Marijuana and antidepressants interaction
Newer versions of antidepressant drugs have been improved not to carry such high risks of contraindications and interactions with other medications and substances.
Unfortunately, the research for this correlation is also very scarce. There are only a few reported cases of adverse effects caused by mixing cannabis and antidepressant drugs. (1)
However, until we know more about this type of interaction, you should probably steer clear of weed during your antidepressant therapy, just to be safe.
You can read more about cannabis and antidepressant medications in our in-depth article below.
Marijuana and antipsychotics interaction
The relationship between psychotic disorders and cannabis is very complex. The fierce debate whether cannabis triggers mental disorders such as schizophrenia has been raging for decades.
But what about antipsychotic medications and weed? As it turns out, cannabis interacts with all substances that get broken down by P450 enzymes in the liver, and those enzymes are also found in some antipsychotic medications.
Since cannabis (more precisely CBD) interacts with those enzymes, when it gets into the system it prevents the antipsychotic drugs from being broken down.
In that case, antipsychotic medications are being prevented from working, which is definitely a bad thing. Mixing cannabis with these types of drugs can also result in severe sedation, diminished motor skills, impaired driving skills, and confusion.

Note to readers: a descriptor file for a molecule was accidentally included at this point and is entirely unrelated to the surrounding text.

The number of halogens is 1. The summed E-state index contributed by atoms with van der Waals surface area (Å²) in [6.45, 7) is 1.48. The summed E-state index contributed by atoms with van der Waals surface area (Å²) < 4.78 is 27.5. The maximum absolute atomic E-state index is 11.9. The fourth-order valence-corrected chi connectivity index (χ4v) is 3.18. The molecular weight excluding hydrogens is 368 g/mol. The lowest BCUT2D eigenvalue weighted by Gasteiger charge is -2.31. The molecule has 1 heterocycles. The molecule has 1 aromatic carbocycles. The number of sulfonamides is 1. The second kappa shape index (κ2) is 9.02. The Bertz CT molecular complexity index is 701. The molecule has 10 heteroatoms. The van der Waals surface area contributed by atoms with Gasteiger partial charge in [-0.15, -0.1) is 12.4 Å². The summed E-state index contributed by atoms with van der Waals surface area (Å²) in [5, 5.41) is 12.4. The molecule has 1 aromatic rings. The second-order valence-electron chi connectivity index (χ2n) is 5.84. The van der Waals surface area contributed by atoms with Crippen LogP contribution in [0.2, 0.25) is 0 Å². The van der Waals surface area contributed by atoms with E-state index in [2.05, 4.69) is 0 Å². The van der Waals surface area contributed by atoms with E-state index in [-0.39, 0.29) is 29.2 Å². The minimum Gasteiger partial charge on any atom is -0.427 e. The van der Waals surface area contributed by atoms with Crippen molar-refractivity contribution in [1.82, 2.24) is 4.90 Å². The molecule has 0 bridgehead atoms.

Drugs for lowering blood pressure and cannabis
The most abundant cannabinoid THC binds to both CB1 and CB2 receptors. Activating these receptors sometimes triggers a stress response which makes us use more oxygen in our cardiovascular system while reducing blood flow in coronary arteries.
Although high THC strains elevate blood pressure and can even induce heart palpitations (irregular heartbeats) in novice users, after a brief initial period, blood pressure will definitely start dropping.
When it comes to the interaction of cannabis and blood pressure medications, once again there’s no scientific evidence of any adverse effects.
However, we strongly advise you to use those two in combination with caution, precisely because of the lack of research, and because using blood pressure medications alone carry certain risks.
Drugs regulating the levels of sugar in the blood and cannabis
The research on cannabis and diabetes is suggesting that cannabis decreases insulin resistance, improves metabolic processes, and also improves blood sugar control. You can read more about it in our article below.
Official research dealing with combining drugs that regulate blood sugar levels (like insulin) and cannabis sadly doesn’t exist yet, but many diabetes patients are using cannabis alongside sugar-regulating medications without any harmful effects.
CBD interactions with other drugs
CBD is a non-intoxicating cannabis compound with fewer side effects than its psychoactive chemical relative THC. Medicating with high CBD strains or CBD oil doesn’t induce that “high effect”, which is why numerous medical users decide to go with this cannabinoid.
However, CBD should be avoided if you are taking drugs that are broken down by the cytochrome P450 enzyme system.
CBD Oil Review indicates which medications should be avoided, so check with your doctor first before taking them with CBD.
Even though there’s no scientific consensus, it seems that cannabis functions well with some medications, while interfering with the functioning of other drugs.
Until science picks up the pace, we all need to take responsibility into our own hands, and closely monitor the effects of these substances combined.
- Kaminer Y, Goldberg P, Connor DF; Psychotropic Medications and Substances of Abuse Interactions in Youth; Substance Abuse; July 2011; 31(1):53-57